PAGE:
The Associated Press
March 03. 2007
HAVANA -- Fidel Castro blamed the U.S. for bringing Colombia to the brink of a military clash withneighboring Venezuela and Ecuador, writing on Monday that "genocidal plans of the Yankee empire" created tensions between the South American nations.
Venezuela and Ecuador ordered troops to their borders with Colombia and withdrew their ambassadors from Bogota after Colombia killed a top rebel leader, Raul Reyes, on Ecuadorean soil on Saturday.
"We can plainly hear the trumpets of war to the south of our continent as a consequence of genocidal plans of the Yankee empire," Castro wrote in an essay published in the Communist Party daily Granma.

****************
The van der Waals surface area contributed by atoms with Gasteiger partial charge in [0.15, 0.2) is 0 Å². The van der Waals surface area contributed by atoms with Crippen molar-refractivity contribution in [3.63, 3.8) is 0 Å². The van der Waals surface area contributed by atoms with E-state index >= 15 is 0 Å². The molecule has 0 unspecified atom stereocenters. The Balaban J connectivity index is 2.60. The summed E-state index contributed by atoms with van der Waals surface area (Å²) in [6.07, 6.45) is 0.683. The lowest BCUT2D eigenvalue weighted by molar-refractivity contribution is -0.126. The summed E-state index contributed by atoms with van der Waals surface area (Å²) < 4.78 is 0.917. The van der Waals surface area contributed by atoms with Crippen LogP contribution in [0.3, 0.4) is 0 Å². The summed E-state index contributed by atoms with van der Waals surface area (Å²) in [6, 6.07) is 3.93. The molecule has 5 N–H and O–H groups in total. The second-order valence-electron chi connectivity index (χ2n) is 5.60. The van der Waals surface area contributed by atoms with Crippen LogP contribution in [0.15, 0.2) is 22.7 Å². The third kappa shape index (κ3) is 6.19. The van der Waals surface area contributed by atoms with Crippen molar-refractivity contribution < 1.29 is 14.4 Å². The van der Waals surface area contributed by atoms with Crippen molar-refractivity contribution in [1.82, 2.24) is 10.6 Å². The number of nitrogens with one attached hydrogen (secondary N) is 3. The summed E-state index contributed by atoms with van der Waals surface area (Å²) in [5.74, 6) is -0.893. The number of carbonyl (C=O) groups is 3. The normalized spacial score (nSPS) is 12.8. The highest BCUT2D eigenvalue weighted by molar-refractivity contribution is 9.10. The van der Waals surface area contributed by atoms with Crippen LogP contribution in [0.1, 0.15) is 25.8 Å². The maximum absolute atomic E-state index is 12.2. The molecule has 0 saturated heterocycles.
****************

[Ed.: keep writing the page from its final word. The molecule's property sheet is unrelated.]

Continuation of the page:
Ecuadorean President Rafael Correa had planned to fly to Havana on Monday to participate in an economic forum, but Castro wrote that the crisis caused "our dear friend" to cancel his trip.
Colombian President Alvaro Uribe is an ally of Washington, which has backed his country's battle against the Revolutionary Armed Forces of Colombia, the country's largest guerrilla group.
Castro's comments, at the end of a lengthy essay on other topics, echoed accusations by his friend President Hugo Chavez of Venezuela that Washington was to blame for the crisis.
Castro, 81 and ailing, stepped aside as president last month. He was succeeded by his brother Raul, 76, who had been provisional president since Castro underwent emergency surgery in July 2006.
The older Castro is a socialist ally of Chavez, and the oil-rich South American nation has helped keep Cuba's economy growing by providing nearly 100,000 barrels of subsidized oil a day to Cuba.